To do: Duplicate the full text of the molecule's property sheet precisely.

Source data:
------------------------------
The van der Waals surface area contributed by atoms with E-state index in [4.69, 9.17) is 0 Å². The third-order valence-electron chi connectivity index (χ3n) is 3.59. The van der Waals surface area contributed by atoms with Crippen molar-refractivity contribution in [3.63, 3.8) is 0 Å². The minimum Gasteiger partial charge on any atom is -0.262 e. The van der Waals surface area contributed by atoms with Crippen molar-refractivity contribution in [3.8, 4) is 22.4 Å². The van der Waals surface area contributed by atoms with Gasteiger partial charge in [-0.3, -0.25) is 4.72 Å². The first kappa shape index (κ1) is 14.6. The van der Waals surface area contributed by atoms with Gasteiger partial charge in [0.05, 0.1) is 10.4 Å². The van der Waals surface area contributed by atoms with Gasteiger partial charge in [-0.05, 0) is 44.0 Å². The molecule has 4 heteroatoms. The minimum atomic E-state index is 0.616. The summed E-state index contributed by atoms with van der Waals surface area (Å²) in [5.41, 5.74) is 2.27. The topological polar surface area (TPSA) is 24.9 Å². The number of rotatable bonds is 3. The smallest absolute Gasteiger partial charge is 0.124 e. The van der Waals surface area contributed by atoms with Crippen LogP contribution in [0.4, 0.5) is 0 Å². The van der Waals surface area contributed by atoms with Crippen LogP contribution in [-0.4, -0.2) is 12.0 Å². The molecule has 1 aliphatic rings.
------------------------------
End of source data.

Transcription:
The van der Waals surface area contributed by atoms with E-state index in [4.69, 9.17) is 0 Å². The third-order valence-electron chi connectivity index (χ3n) is 3.59. The van der Waals surface area contributed by atoms with Crippen molar-refractivity contribution in [3.63, 3.8) is 0 Å². The minimum Gasteiger partial charge on any atom is -0.262 e. The van der Waals surface area contributed by atoms with Crippen molar-refractivity contribution in [3.8, 4) is 22.4 Å². The van der Waals surface area contributed by atoms with Gasteiger partial charge in [-0.3, -0.25) is 4.72 Å². The first kappa shape index (κ1) is 14.6. The van der Waals surface area contributed by atoms with Gasteiger partial charge in [0.05, 0.1) is 10.4 Å². The van der Waals surface area contributed by atoms with Gasteiger partial charge in [-0.05, 0) is 44.0 Å². The molecule has 4 heteroatoms. The minimum atomic E-state index is 0.616. The summed E-state index contributed by atoms with van der Waals surface area (Å²) in [5.41, 5.74) is 2.27. The topological polar surface area (TPSA) is 24.9 Å². The number of rotatable bonds is 3. The smallest absolute Gasteiger partial charge is 0.124 e. The van der Waals surface area contributed by atoms with Crippen LogP contribution in [0.4, 0.5) is 0 Å². The van der Waals surface area contributed by atoms with Crippen LogP contribution in [-0.4, -0.2) is 12.0 Å². The molecule has 1 aliphatic rings.